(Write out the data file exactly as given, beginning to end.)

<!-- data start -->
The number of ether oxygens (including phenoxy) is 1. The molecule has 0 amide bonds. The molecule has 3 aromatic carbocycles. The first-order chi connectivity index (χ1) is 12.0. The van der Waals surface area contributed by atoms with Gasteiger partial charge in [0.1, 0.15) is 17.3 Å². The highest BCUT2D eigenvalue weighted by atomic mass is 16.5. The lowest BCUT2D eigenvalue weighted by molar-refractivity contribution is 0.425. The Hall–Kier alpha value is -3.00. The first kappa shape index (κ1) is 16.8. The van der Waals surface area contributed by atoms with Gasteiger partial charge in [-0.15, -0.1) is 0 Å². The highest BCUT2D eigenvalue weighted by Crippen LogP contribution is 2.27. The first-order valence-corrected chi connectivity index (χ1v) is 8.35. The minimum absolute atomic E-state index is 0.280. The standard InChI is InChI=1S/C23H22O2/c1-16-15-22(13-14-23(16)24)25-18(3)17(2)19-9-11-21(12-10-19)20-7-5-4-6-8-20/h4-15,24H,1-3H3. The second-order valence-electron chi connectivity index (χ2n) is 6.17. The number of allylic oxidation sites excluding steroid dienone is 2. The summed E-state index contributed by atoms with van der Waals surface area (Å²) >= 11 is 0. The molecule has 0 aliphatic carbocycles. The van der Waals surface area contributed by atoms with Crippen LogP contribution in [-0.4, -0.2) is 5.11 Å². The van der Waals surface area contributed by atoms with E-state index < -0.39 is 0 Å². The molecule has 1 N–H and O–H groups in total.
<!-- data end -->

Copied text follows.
The number of ether oxygens (including phenoxy) is 1. The molecule has 0 amide bonds. The molecule has 3 aromatic carbocycles. The first-order chi connectivity index (χ1) is 12.0. The van der Waals surface area contributed by atoms with Gasteiger partial charge in [0.1, 0.15) is 17.3 Å². The highest BCUT2D eigenvalue weighted by atomic mass is 16.5. The lowest BCUT2D eigenvalue weighted by molar-refractivity contribution is 0.425. The Hall–Kier alpha value is -3.00. The first kappa shape index (κ1) is 16.8. The van der Waals surface area contributed by atoms with Gasteiger partial charge in [-0.15, -0.1) is 0 Å². The highest BCUT2D eigenvalue weighted by Crippen LogP contribution is 2.27. The first-order valence-corrected chi connectivity index (χ1v) is 8.35. The minimum absolute atomic E-state index is 0.280. The standard InChI is InChI=1S/C23H22O2/c1-16-15-22(13-14-23(16)24)25-18(3)17(2)19-9-11-21(12-10-19)20-7-5-4-6-8-20/h4-15,24H,1-3H3. The second-order valence-electron chi connectivity index (χ2n) is 6.17. The number of allylic oxidation sites excluding steroid dienone is 2. The summed E-state index contributed by atoms with van der Waals surface area (Å²) >= 11 is 0. The molecule has 0 aliphatic carbocycles. The van der Waals surface area contributed by atoms with Crippen LogP contribution in [-0.4, -0.2) is 5.11 Å². The van der Waals surface area contributed by atoms with E-state index < -0.39 is 0 Å². The molecule has 1 N–H and O–H groups in total.